Cushenberry was given no written plans but was told by Barris what he wanted done. The rest was left to Cushenberry's imagination. After the metal work was finished, the Batmobile was returned to Barris's shop, where it was painted the gloss black it is today.

To make the Batmobile, the center section of the top was removed and a new Plexiglas cover was fabricated, leaving what would have been a normal car's window area open on both sides. (The original Plexiglas center section that had been removed from the Futura was later cut into two sections. One half of it was used on a custom rear-engined speedster built for Richard Boone of Paladin TV series fame. The other half was later owned by a collector in Wisconsin.)

When the Futura was converted to the Batmobile, the steering wheel was cut into a U-shape, with handles at the top of each side. Adam West, who played the title role in Batman, disliked the steering wheel configuration so much that Barris removed the modified Futura steering wheel, binnacle and all, and replaced it with a standard Edsel steering wheel. To this day, the Edsel steering wheel remains a part of the Batmobile.

The Batmobile is still around, but there isn't much Futura left in it. Learn the rest of the saga on the next page.

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Hard use during filming of the Batman TV series, which ran between 1966 and 1968, took its toll on the Batmobile's frame and running gear. After cracks developed in the frame of the former 1955 Lincoln Futura and troubles arose with the transmission, customizer George Barris replaced the frame and running gear as a means of avoiding the risk of further breakdowns during filming.

As a result, there's a little Ford in your Futura: a Galaxie frame that was lengthened 11 inches, a 390-cubic-inch V-8 engine, and a Ford automatic transmission. In March 1966, Barris applied for a patent for his "new design" Batmobile. On October 18, 1966, the U.S. Patent Office granted him patent number 205998, which was good for 14 years.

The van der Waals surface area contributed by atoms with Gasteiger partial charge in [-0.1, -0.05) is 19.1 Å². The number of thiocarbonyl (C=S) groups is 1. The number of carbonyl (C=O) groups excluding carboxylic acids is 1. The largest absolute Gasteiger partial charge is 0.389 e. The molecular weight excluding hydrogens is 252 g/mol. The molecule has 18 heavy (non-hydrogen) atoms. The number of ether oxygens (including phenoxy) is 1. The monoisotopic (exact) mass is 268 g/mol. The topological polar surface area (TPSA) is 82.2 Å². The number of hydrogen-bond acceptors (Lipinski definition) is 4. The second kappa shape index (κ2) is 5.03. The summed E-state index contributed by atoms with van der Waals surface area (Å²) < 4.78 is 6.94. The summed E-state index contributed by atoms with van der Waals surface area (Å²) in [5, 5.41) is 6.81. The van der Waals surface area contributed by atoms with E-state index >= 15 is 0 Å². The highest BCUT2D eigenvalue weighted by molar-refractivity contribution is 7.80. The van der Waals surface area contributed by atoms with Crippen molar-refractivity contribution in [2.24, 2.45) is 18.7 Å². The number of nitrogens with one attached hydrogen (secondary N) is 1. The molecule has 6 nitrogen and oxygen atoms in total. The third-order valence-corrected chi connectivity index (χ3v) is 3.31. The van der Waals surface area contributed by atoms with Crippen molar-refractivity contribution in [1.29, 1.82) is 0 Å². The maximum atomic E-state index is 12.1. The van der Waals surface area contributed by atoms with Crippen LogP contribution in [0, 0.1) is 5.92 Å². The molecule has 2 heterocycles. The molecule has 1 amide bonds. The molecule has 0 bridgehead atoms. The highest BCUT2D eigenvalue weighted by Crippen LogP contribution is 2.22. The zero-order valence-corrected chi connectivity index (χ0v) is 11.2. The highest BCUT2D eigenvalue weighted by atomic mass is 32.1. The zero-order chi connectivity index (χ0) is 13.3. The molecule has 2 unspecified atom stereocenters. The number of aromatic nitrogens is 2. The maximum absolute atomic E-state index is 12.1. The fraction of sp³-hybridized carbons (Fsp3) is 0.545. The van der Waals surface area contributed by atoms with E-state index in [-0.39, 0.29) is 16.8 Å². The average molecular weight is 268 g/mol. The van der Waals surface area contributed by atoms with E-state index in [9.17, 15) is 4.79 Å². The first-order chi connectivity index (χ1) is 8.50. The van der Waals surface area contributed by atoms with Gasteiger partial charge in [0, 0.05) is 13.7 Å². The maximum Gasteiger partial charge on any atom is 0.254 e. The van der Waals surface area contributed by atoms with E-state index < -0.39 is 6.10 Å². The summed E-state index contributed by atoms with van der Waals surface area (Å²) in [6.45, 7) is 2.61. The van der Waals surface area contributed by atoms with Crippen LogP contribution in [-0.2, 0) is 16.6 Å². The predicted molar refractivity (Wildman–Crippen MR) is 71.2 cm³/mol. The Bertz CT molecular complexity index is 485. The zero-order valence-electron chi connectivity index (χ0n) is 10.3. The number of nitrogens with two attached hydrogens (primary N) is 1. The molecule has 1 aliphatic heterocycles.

After the series ended, the Batmobile gathered dust for several years at Barris' shop. In 1973, Barris held an auction to dispose of many of the cars he had built for the movies. Sale prices were not what Barris expected.

Although the Batmobile was included in the auction, it failed to garner any bids and went unsold. Immediately after the auction, Barris was offered a trade for a 1957 Thunderbird, at that time valued at about $1,700, but he turned it down.

At some point, Barris built five replicas of the Batmobile that were displayed and later sold. The replicas were built of fiberglass from molds taken from the original. (The molds later were said to be stored in the rafters at Barris' shop.) Stretched Galaxie frames were also used for the replicas, one of which got a 429-cubic-inch Ford engine and was apparently used for speed or drag racing events. The other replicas got 390-cubic-inch engines.

Barris later seemed more than a little puzzled by continuing interest in the Futura. When asked about parts removed from the Futura, he said that he usually gave them to anyone who asked for them.

Many of the parts from the Futura undoubtedly went on the scrap heap and were hauled away by the garbage collector. A few of the parts were used on other cars Barris built. Videotape of the Batmobile indicated that while it looked good on the surface, it had deteriorated over the years.

During the last 15 to 20 years, there has been a resurgence of interest in the original Batmobile, no doubt aided by the release of a new series of Batman films dating back to 1989. With the renewed interest, Barris put the original Batmobile back out on tour.

At the time the Futura was turned into the Batmobile, only a handful of people even remembered the show car. Barris gained notoriety as the owner of the original Batmobile and made a good deal of money from it. It will be a long time before the Batmobile is forgotten. The sad fact is that the Futura no longer exists, except in the hearts and minds of those who remember what it once was.